Deviation
Emphasise variations (+/-) from a
fixed reference point. Typically the
reference point is zero but it can also
be a target or a long-term average.
Can also be used to show sentiment
(positive/neutral/negative).
Example FT uses
Trade surplus/deficit, climate change

Diverging bar

Correlation

Ranking

Distribution

Change over Time

Show the relationship between two or
more variables. Be mindful that, unless
you tell them otherwise, many readers
will assume the relationships you
show them to be causal (i.e. one
causes the other).

Use where an item’s position in an
ordered list is more important than its
absolute or relative value. Don’t be
afraid to highlight the points of
interest.

Show values in a dataset and how
often they occur. The shape (or ‘skew’)
of a distribution can be a memorable
way of highlighting the lack of
uniformity or equality in the data.

Give emphasis to changing trends.
These can be short (intra-day)
movements or extended series
traversing decades or centuries:
Choosing the correct time period is
important to provide suitable context
for the reader.

Show how a single entity can be
broken down into its component
elements. If the reader’s interest is
solely in the size of the components,
consider a magnitude-type chart
instead.

Example FT uses
Share price movements, economic
time series

Example FT uses
Fiscal budgets, company structures,
national election results

Example FT uses
Inflation & unemployment, income &
life expectancy

Line + Column

Example FT uses
Wealth, deprivation, league tables,
constituency election results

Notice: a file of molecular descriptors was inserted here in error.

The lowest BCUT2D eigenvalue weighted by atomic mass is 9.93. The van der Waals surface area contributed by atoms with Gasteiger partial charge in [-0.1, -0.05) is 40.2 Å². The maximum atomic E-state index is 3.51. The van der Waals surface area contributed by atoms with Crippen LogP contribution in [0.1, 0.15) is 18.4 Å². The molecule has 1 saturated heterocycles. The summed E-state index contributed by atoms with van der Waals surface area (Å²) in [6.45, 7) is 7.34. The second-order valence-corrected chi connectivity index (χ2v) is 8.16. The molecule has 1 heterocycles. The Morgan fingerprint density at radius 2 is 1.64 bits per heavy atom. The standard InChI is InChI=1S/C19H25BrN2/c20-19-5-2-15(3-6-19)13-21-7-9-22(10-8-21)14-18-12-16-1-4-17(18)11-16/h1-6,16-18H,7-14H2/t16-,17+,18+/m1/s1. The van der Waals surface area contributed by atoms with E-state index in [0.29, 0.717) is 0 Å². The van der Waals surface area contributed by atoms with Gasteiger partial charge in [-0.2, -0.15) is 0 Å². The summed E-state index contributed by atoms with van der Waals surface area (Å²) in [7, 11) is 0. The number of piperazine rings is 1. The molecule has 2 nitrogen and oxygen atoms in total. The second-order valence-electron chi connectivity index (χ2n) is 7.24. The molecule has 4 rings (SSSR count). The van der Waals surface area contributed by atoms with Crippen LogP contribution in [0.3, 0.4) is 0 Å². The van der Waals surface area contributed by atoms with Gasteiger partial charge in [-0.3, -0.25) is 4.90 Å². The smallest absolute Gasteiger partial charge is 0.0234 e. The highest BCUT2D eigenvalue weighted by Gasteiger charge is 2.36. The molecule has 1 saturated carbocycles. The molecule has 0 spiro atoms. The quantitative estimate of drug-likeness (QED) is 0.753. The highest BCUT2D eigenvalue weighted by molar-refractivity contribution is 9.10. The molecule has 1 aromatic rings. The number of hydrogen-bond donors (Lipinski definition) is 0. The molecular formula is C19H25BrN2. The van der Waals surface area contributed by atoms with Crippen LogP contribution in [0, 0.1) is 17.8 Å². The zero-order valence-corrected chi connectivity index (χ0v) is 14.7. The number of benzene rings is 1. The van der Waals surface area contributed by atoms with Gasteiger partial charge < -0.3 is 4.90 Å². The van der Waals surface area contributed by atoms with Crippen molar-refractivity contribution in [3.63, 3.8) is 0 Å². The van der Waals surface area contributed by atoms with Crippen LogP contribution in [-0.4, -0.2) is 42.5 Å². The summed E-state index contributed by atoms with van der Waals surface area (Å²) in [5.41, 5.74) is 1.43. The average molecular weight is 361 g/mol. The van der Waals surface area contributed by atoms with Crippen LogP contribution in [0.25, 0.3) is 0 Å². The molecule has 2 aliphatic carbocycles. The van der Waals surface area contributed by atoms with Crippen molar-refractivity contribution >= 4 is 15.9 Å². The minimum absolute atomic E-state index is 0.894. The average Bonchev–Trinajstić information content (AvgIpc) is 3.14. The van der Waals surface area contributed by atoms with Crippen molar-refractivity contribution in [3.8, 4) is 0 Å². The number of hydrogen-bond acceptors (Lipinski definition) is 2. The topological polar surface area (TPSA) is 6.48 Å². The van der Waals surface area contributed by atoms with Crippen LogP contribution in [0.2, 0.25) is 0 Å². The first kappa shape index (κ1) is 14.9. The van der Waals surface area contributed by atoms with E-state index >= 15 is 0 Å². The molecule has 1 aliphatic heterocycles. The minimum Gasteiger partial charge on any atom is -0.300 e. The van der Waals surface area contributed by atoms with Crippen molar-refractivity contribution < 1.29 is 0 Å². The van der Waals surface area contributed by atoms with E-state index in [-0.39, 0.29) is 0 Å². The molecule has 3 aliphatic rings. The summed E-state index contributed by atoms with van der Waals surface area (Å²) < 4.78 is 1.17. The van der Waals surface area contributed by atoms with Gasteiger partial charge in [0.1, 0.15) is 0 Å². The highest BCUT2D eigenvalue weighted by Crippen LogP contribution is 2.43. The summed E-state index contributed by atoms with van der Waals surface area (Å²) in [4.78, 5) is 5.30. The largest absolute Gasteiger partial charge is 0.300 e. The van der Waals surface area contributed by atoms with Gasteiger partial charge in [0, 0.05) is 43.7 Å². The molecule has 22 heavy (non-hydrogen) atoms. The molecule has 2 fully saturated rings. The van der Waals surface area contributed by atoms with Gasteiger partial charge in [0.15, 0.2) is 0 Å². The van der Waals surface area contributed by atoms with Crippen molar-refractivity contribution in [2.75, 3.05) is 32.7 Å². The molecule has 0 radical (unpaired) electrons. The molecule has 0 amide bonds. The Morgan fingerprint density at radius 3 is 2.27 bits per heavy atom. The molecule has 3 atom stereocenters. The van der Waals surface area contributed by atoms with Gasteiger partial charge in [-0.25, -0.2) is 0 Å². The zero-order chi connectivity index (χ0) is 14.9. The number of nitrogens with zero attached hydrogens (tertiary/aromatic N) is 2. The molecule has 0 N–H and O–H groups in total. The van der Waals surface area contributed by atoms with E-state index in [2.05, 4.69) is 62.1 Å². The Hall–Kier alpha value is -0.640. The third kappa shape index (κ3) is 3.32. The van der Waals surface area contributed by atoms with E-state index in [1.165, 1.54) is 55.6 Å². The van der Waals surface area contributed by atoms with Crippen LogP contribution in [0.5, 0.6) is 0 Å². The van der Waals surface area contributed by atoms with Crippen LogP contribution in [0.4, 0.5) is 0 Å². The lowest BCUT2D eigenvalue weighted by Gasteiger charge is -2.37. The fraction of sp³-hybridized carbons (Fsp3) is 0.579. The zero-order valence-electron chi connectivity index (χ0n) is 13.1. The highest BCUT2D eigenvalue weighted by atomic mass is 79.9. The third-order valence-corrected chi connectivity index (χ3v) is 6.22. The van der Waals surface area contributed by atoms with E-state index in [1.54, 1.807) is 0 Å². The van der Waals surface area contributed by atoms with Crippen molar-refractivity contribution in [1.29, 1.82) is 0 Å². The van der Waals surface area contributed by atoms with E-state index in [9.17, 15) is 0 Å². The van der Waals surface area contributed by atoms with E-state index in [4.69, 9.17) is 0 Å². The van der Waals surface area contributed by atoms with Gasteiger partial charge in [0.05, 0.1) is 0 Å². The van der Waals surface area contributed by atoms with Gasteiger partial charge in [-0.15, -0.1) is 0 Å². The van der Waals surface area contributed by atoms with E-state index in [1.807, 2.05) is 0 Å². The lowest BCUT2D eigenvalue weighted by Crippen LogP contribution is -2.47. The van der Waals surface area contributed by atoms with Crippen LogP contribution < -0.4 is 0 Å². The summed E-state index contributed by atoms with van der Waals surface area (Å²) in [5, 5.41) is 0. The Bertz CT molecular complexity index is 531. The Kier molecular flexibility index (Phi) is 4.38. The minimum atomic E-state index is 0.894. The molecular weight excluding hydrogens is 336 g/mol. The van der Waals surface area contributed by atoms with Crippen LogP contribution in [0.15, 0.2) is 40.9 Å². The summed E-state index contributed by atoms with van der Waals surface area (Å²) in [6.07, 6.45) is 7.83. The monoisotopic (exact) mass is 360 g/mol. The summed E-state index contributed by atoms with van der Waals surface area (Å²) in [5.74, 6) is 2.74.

Ordered column

Example FT uses
Income distribution, population
(age/sex) distribution

Histogram

Column

Part-to-whole

Stacked column

Magnitude
Show size comparisons. These can be
relative (just being able to see
larger/bigger) or absolute (need to
see fine differences). Usually these
show a ‘counted’ number (for example,
barrels, dollars or people) rather than
a calculated rate or per cent.
Example FT uses
Commodity production, market
capitalisation

Spatial
Used only when precise locations or
geographical patterns in data are
more important to the reader than
anything else.
Example FT uses
Locator maps, population density,
natural resource locations, natural
disaster risk/impact, catchment areas,
variation in election results

Flow
Show the reader volumes or intensity
of movement between two or more
states or conditions. These might be
logical sequences or geographical
locations.
Example FT uses
Movement of funds, trade, migrants,
lawsuits, information; relationship
graphs.

Column

Basic choropleth (rate/ratio)

Waterfall

e.g.

Diverging stacked bar

Scatterplot

Ordered bar

Boxplot

Line + column

Pie

Bar

Proportional symbol (count/magnitde)

Sankey

Surplus/deficit filled line

Connected scatterplot

Ordered proportional symbol

Violin plot

Line

Donut

Paired column

Flow map

Chord

Bubble

Dot strip plot

Population pyramid

Stock price

Treemap

Paired bar

Contour map

Network

XY heatmap

Slope

Dot strip plot

Slope

Voronoi

Proportional symbol

Equalised cartogram

Lollipop chart

Dot plot

Area chart

Sunburst

Isotype (pictogram)

Scaled cartogram (value)

Barcode plot

Fan chart (projections)

Arc

Lollipop chart

Cumulative curve

Connected scatter

Gridplot

Radar chart

Calendar heatmap

Venn

Visual
vocabulary

Priestley timeline

Designing with data
Circle timeline

There are so many ways to visualise data - how do we
know which one to pick? Use the categories across the
top to decide which data relationship is most important in
your story, then look at the different types of chart within
the category to form some initial ideas about what might
work best. This list is not meant to be exhaustive, nor a
wizard, but is a useful starting point for making
informative and meaningful data visualisations.
Inspired by the Graphic Continuum by Jon Schwabish and Severino Ribecca

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